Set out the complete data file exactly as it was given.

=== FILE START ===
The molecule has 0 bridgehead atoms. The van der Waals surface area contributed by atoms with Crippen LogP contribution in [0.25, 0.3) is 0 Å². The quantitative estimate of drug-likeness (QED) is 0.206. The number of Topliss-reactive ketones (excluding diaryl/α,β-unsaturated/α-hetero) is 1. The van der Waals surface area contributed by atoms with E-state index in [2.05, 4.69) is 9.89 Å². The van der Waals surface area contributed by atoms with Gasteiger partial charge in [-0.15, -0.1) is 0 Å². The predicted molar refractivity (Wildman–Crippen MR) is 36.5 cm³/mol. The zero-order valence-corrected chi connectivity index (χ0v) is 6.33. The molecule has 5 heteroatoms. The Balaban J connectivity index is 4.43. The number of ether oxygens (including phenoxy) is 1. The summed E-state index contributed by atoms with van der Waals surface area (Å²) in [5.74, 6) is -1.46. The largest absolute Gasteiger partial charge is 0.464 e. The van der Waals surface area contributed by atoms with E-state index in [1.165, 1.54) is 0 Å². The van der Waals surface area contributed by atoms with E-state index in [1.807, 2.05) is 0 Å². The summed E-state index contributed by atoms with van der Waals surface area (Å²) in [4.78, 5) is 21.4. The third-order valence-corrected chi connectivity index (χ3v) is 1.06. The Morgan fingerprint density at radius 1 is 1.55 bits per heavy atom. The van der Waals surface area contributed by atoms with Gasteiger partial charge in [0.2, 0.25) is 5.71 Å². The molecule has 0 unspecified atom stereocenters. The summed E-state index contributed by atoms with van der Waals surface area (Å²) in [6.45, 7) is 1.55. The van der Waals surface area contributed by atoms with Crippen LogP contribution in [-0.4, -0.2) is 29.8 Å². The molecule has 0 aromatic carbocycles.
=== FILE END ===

The molecule has 0 bridgehead atoms. The van der Waals surface area contributed by atoms with Crippen LogP contribution in [0.25, 0.3) is 0 Å². The quantitative estimate of drug-likeness (QED) is 0.206. The number of Topliss-reactive ketones (excluding diaryl/α,β-unsaturated/α-hetero) is 1. The van der Waals surface area contributed by atoms with E-state index in [2.05, 4.69) is 9.89 Å². The van der Waals surface area contributed by atoms with Gasteiger partial charge in [-0.15, -0.1) is 0 Å². The predicted molar refractivity (Wildman–Crippen MR) is 36.5 cm³/mol. The zero-order valence-corrected chi connectivity index (χ0v) is 6.33. The molecule has 5 heteroatoms. The Balaban J connectivity index is 4.43. The number of ether oxygens (including phenoxy) is 1. The summed E-state index contributed by atoms with van der Waals surface area (Å²) in [5.74, 6) is -1.46. The largest absolute Gasteiger partial charge is 0.464 e. The van der Waals surface area contributed by atoms with E-state index in [1.165, 1.54) is 0 Å². The van der Waals surface area contributed by atoms with E-state index in [1.807, 2.05) is 0 Å². The summed E-state index contributed by atoms with van der Waals surface area (Å²) in [4.78, 5) is 21.4. The third-order valence-corrected chi connectivity index (χ3v) is 1.06. The Morgan fingerprint density at radius 1 is 1.55 bits per heavy atom. The van der Waals surface area contributed by atoms with Gasteiger partial charge in [0.2, 0.25) is 5.71 Å². The molecule has 0 unspecified atom stereocenters. The summed E-state index contributed by atoms with van der Waals surface area (Å²) in [6.45, 7) is 1.55. The van der Waals surface area contributed by atoms with Crippen LogP contribution in [-0.4, -0.2) is 29.8 Å². The molecule has 0 aromatic carbocycles.